205-104: This is the truly odd one out. It is bodied by Ghia and was presented 1953 by Abarth as "Abarth 103" during Fiat's presentation of the Fiat 1100/103 to the Italian market at the Salone Internzionale dell'Automobile Torino in April of that year. The chassis, although differing a bit in detail from one of the earlier Vignale cars (perhaps they all differed a bit?) is clearly marked "TEL 205-104" where "TEL" certainly means "Telaio". There is a possibility that this chassis carried a different body (perhaps Vignale?) earlier in its life and this might change some assumptions that have been made about some of the earlier cars. One rather vague argument in favor of this is (was) the existence of the next car. Perhaps?

205-105: This has been reported as a Vignale spyder that has subsequently been destroyed. Unfortunately, there is scant evidence that it even existed, much less detail that is known about its origins. But, if it was built at roughly the same time as the earliest cars, then it would tend to support the possibility that 205-104 might have had an earlier body and an earlier life. If this spyder was born only in 1953/54, then it would tend to imply that the Ghia body on 205-104 might be the first body fitted to that chassis. And, using the same thinking about this car that applies to 205-104, there is a vague possibility that the spyder Vignale configuration might not have been original either?

I have gathered a significant amount of Italian history about the Abarth 205 cars but there are some puzzling discrepancies regarding claims made and characteristics (build details) that appear in photos of various cars. So, I am reluctant to place any specific history with any specific car until a thorough review can be made of all the information that can be found. Obviously, additional detail is sought about each and every one of these cars!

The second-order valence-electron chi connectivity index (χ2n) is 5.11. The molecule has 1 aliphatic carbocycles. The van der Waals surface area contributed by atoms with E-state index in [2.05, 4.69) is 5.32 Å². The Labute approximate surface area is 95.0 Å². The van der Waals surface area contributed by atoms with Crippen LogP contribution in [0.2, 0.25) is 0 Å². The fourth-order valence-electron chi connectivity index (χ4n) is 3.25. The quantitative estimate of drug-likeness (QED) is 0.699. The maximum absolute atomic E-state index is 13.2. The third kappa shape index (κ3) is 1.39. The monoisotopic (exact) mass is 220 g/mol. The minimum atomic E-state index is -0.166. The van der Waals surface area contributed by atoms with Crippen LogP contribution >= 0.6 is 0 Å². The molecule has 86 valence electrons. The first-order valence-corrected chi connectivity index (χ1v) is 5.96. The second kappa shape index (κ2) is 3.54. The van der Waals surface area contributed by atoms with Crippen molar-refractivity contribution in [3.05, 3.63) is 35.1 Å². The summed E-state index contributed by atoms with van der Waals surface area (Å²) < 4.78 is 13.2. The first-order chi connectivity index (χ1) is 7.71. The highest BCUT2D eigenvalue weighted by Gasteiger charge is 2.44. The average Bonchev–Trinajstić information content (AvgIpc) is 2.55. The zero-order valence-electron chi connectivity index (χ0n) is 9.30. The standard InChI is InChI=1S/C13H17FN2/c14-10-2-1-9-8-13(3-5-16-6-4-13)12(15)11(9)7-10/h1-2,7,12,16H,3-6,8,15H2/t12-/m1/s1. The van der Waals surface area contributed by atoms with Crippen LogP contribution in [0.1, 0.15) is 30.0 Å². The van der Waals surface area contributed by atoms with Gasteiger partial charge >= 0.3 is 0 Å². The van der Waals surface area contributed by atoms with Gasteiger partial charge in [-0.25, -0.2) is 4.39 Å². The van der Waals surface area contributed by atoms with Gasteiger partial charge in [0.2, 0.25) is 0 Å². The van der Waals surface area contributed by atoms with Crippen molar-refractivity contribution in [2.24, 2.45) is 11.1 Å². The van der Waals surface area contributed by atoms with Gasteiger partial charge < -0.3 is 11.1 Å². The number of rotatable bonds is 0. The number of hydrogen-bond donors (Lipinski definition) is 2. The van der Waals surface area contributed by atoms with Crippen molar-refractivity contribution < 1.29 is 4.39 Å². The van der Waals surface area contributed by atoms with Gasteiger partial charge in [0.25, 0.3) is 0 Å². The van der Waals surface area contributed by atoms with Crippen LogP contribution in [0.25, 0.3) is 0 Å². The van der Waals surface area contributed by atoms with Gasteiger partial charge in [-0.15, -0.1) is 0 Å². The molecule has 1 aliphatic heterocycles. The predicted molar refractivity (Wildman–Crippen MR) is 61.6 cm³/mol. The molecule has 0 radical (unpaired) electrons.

Regardless of the marketing monikers, these are all very interesting cars in their own right and each warrants study that is not based on assumption and assigning false importance to certain characteristics. We must maintain an open mind about everything at this point! That said ...

As I mentioned earlier in this thread. S.I.R.C.A. was merely a sales entity and built no cars themselves. There were a few occasions where a relationship existed that allowed Sirca to claim exclusive Italian marketing rights of certain models, particularly from Ghia, but I'm not convinced that this makes them a "name" worthy of assigning too much importance. The creative forces were elsewhere. Which does not mean we should completely negate the importance of marketing. But it is rare that marketing actually creates something.

John de Boer
The Italian Car Registry
WOW!! Thanks John I especially find it interesting that there may have been 2 cars that had the aerodynamic nose at some point in their lives. I also thought the green car had an Alfa giulietta motor in it. I have seen an entry list for the 1951 MM that lists race number 231 as simply a Fiat Sirca/DNS, with no mention of Abarth??

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post #21 of 100 (permalink) Old 04-25-2009, 03:43 PM
 
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Originally Posted by 207A10 View Post
Thanks Stu and Biz5300,